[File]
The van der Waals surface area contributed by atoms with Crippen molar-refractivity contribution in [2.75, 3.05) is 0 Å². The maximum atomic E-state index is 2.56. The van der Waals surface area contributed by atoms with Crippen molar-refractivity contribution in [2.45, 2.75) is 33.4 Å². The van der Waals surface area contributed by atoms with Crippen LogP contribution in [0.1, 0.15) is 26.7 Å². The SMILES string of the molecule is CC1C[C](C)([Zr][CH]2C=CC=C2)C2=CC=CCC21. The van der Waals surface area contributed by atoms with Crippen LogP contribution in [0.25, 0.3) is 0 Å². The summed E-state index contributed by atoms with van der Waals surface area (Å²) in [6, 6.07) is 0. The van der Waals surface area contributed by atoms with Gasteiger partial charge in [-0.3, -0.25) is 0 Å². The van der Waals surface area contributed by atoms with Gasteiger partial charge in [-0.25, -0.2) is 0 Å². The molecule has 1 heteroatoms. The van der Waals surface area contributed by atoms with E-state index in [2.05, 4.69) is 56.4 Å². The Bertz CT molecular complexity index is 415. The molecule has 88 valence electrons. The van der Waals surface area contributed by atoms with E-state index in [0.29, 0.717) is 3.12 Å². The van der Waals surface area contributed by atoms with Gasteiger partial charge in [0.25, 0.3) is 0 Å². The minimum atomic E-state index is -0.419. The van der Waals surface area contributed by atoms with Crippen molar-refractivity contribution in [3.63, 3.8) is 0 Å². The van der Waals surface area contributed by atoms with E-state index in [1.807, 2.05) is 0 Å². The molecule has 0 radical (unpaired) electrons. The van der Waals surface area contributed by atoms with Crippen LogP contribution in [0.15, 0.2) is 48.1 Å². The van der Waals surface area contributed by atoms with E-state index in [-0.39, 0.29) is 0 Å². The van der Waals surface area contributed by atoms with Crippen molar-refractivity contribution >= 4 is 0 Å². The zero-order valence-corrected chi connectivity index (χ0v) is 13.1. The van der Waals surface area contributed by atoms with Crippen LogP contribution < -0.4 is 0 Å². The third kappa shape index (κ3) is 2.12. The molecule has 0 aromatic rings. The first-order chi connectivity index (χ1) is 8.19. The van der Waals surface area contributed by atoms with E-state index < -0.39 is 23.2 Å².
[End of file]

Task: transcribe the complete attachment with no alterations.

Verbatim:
The van der Waals surface area contributed by atoms with Crippen molar-refractivity contribution in [2.75, 3.05) is 0 Å². The maximum atomic E-state index is 2.56. The van der Waals surface area contributed by atoms with Crippen molar-refractivity contribution in [2.45, 2.75) is 33.4 Å². The van der Waals surface area contributed by atoms with Crippen LogP contribution in [0.1, 0.15) is 26.7 Å². The SMILES string of the molecule is CC1C[C](C)([Zr][CH]2C=CC=C2)C2=CC=CCC21. The van der Waals surface area contributed by atoms with Crippen LogP contribution in [0.25, 0.3) is 0 Å². The summed E-state index contributed by atoms with van der Waals surface area (Å²) in [6, 6.07) is 0. The van der Waals surface area contributed by atoms with Gasteiger partial charge in [-0.3, -0.25) is 0 Å². The van der Waals surface area contributed by atoms with Gasteiger partial charge in [-0.25, -0.2) is 0 Å². The molecule has 1 heteroatoms. The van der Waals surface area contributed by atoms with E-state index in [2.05, 4.69) is 56.4 Å². The Bertz CT molecular complexity index is 415. The molecule has 88 valence electrons. The van der Waals surface area contributed by atoms with E-state index in [0.29, 0.717) is 3.12 Å². The van der Waals surface area contributed by atoms with Gasteiger partial charge in [0.25, 0.3) is 0 Å². The minimum atomic E-state index is -0.419. The van der Waals surface area contributed by atoms with Crippen molar-refractivity contribution in [3.63, 3.8) is 0 Å². The van der Waals surface area contributed by atoms with E-state index in [1.807, 2.05) is 0 Å². The molecule has 0 radical (unpaired) electrons. The van der Waals surface area contributed by atoms with Crippen LogP contribution in [0.15, 0.2) is 48.1 Å². The van der Waals surface area contributed by atoms with E-state index in [-0.39, 0.29) is 0 Å². The van der Waals surface area contributed by atoms with Crippen molar-refractivity contribution >= 4 is 0 Å². The zero-order valence-corrected chi connectivity index (χ0v) is 13.1. The van der Waals surface area contributed by atoms with Crippen LogP contribution < -0.4 is 0 Å². The third kappa shape index (κ3) is 2.12. The molecule has 0 aromatic rings. The first-order chi connectivity index (χ1) is 8.19. The van der Waals surface area contributed by atoms with E-state index < -0.39 is 23.2 Å².